It’s easy to romanticize college. I think I forget the hard parts because so much of my experience has been cloaked in light.
I pulled all nighters studying for finals and talked to friends suffering from depression and made promises I couldn’t keep. I hurt people and people hurt me. I flunked Calculus II and changed my major. I learned not to trust everyone the hard way. For all of the holy and beautiful, there were equal parts evil and heartache.
But it’s the holy and beautiful that stand out.
Although I knew God before, I had been running away from Him, like a treasure-seeker ignoring the pot of gold right in front of her. I always came running back, or rather He came after me. He called me His beloved and gently loved me through the peaks and troughs. He still does. But it was in college when I stopped trying to run away.
I ran toward heaven at full speed, no sign of braking and every sign of crashing into the waves of His grace and mercy. It is painful and perfect-- that quiet beauty that draws you to the cross. I stood at the edge of Ireland, looked out over the cliffs, and felt sheer awe at the creativity of God. I walked the halls of the Louvre in Paris and clapped along to Irish folk music in Dublin and stood in crowded tubes in London, and I saw God everywhere. I hiked in the Cotswalds and walked the halls of castles and took communion in a small Irish church. He was there—in the Cotswalds and castles and communion.
I started waking early because I so craved His words to wash over me. I had this black, circular chair in my room with an old quilt draped across it. I sat there each morning and drank crappy coffee and fell more in love with Jesus. I felt the weight of my ugly sin and I sighed relief when I allowed Him to remove the burden. I did this again and again, approaching the throne of grace with a humility and brokenness. I locked myself in my dorm room and cried, hard and long, over my own regrets and the death of my Savior and the depravity of man.
I told others how much I was in love with Jesus, and they rolled their eyes and laughed and called me cute. I read Keats and the gospel of John, went to church and college parties, loved on Jesus followers and Jesus rebellers. I saw the light of glory everywhere.
We sat in circles in my classes and discussed 18th century British Literature and the history of philosophy and the spread of postmodernism. We read Hemingway and Austen and Hawthorne, studied rhetoric and media and MLK. I fell in love with literature over and over again, found a new appreciation for words and the way they intersect, and learned to write while breaking grammar rules.
I spoke with a little bit more of a twang in my voice and walked with a more confident gait. I didn’t think too much about the future; it seemed so far away. But I thought about heaven.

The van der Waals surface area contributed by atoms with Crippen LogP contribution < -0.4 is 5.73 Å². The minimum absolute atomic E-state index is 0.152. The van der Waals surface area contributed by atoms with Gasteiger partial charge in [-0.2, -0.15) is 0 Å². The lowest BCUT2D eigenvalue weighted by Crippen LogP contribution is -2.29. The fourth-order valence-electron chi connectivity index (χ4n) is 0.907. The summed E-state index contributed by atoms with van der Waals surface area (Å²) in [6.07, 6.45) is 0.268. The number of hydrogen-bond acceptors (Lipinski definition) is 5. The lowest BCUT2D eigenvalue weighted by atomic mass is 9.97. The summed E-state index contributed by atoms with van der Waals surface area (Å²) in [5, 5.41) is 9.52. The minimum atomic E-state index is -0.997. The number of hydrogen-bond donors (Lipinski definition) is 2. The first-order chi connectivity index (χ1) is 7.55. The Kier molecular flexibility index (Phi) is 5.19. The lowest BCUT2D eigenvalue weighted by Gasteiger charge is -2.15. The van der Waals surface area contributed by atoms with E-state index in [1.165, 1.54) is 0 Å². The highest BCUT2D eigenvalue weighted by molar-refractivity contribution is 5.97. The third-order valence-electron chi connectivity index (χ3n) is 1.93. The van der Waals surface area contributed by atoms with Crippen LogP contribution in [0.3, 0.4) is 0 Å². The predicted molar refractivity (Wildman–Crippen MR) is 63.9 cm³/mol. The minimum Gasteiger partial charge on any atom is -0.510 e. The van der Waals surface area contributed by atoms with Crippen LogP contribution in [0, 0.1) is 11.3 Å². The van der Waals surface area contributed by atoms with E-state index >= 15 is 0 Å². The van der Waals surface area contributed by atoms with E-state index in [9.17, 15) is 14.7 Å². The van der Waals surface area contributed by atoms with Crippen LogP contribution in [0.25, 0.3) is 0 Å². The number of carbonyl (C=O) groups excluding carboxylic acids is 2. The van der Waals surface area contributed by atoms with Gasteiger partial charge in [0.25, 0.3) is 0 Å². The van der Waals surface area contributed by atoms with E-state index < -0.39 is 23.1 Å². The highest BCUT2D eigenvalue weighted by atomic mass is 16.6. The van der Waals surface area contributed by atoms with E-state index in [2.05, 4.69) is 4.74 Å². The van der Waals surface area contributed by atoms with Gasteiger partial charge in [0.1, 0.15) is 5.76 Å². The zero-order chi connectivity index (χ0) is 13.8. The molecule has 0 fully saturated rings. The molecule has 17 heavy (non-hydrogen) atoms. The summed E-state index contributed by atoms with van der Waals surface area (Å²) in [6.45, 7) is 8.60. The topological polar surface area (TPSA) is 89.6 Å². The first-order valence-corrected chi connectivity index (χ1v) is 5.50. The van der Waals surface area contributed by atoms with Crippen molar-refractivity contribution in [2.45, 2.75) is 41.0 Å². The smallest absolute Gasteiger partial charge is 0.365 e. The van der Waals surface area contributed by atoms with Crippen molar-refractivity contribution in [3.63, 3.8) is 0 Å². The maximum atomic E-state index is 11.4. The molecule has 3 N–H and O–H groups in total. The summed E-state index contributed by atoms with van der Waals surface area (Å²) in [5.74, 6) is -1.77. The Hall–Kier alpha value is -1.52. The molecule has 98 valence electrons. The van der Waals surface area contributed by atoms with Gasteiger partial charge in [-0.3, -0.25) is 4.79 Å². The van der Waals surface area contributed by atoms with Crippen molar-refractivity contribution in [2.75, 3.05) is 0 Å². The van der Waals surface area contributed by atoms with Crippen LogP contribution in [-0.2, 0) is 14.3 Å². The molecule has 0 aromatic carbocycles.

I fell in love with the art of photography and sipping coffee slowly and a boy. He was loud and overly friendly and wore a backwards hat. He talked about football and Dave Matthews and The Office and it didn’t take us long to fall for each other. He held my hand and brought me sunflowers and we took turns asking questions, wanting to know everything there was to know about the other. We didn’t know then that four years later we would make vows in the middle of an apple orchard in rural Alabama. We didn’t know how much we would grow or laugh or cry together. We didn’t know that meeting one another on the first day of college would change our lives forever, in the best possible way.
During those four years, I was so filled up with love, and so encouraged by believers that I needed to pour some of myself out to others. I went on mission trips where we played soccer on asphalt and sang praise songs in Spanish and shared the gospel to everyone we came across. We ate traditional Guatemalan meals and hiked a volcano and listened to our new friends cry over their disbelief in God. We would listen to their stories and cry with them.
Over spring break we went to a small beach town and knocked on door after door in the houses across the railroad tracks. Sometimes they invited us in, to talk about this Jesus that we loved. And sometimes they didn’t. But we cared for them and we played games with their kids and we would repair their damaged houses. By the end of the trip, everyone in the neighborhood would come to our block party and we would laugh with them over silly things the kids would do and say.
When I came back to campus after these trips, I was a little different. All of us were. I think when I saw Jesus move mountains, mountains started to shift inside of me, too. Prayers became urgent and conversations intentional and thoughts radical. Sometimes I still see their faces—the people I passionately shared the gospel with and all of the ones I didn’t.
It’s funny, really. How college changes everything.
It was in the cow college in South Alabama where I learned that the gospel is for the broken and the beautiful, for the lowly and the lifted up, for the desperate and the deacons, for the rebels and the righteous. I felt such community in that little town, with the old oaks and the white churches and some of the best people I will ever meet. Jesus met me in that town, over and over again. It was where the tears came while singing Amazing Grace off-key and where my husband got down on one knee and where my voice grew hoarse from cheering too loudly at football games. It was where I got one too many parking tickets and where I stayed up all night memorizing rush songs. It was where I learned how magnificently faithful my God is.
It was where I stopped being little Lucy, lost in the back of a wardrobe, because I heard Aslan calling me home.
But like I said before, it’s easy to romanticize college.